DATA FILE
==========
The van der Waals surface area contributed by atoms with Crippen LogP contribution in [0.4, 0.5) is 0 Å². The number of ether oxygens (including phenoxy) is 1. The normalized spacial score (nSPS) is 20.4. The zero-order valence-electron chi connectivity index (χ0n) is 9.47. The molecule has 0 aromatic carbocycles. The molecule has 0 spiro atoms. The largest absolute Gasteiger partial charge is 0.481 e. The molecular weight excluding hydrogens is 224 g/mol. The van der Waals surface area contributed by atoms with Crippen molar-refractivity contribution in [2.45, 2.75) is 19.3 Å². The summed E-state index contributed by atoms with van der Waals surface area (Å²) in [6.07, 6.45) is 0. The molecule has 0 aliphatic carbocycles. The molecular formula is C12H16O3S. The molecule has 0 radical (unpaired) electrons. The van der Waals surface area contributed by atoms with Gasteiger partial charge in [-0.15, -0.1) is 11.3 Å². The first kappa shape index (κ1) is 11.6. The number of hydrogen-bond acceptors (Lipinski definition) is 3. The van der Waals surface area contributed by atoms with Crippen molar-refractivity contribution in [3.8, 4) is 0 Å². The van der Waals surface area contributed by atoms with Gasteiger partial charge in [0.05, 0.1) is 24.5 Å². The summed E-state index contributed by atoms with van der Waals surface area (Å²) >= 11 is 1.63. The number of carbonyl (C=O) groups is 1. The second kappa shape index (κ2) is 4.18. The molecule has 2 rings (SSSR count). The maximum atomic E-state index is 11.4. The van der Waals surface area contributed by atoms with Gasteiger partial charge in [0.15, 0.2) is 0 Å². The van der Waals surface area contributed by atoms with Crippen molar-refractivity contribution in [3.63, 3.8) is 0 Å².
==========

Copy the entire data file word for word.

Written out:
The van der Waals surface area contributed by atoms with Crippen LogP contribution in [0.4, 0.5) is 0 Å². The number of ether oxygens (including phenoxy) is 1. The normalized spacial score (nSPS) is 20.4. The zero-order valence-electron chi connectivity index (χ0n) is 9.47. The molecule has 0 aromatic carbocycles. The molecule has 0 spiro atoms. The largest absolute Gasteiger partial charge is 0.481 e. The molecular weight excluding hydrogens is 224 g/mol. The van der Waals surface area contributed by atoms with Crippen molar-refractivity contribution in [2.45, 2.75) is 19.3 Å². The summed E-state index contributed by atoms with van der Waals surface area (Å²) in [6.07, 6.45) is 0. The molecule has 0 aliphatic carbocycles. The molecular formula is C12H16O3S. The molecule has 0 radical (unpaired) electrons. The van der Waals surface area contributed by atoms with Gasteiger partial charge in [-0.15, -0.1) is 11.3 Å². The first kappa shape index (κ1) is 11.6. The number of hydrogen-bond acceptors (Lipinski definition) is 3. The van der Waals surface area contributed by atoms with Crippen molar-refractivity contribution in [3.8, 4) is 0 Å². The van der Waals surface area contributed by atoms with Gasteiger partial charge in [0.05, 0.1) is 24.5 Å². The summed E-state index contributed by atoms with van der Waals surface area (Å²) >= 11 is 1.63. The number of carbonyl (C=O) groups is 1. The second kappa shape index (κ2) is 4.18. The molecule has 2 rings (SSSR count). The maximum atomic E-state index is 11.4. The van der Waals surface area contributed by atoms with Gasteiger partial charge in [0.15, 0.2) is 0 Å². The van der Waals surface area contributed by atoms with Crippen molar-refractivity contribution in [3.63, 3.8) is 0 Å².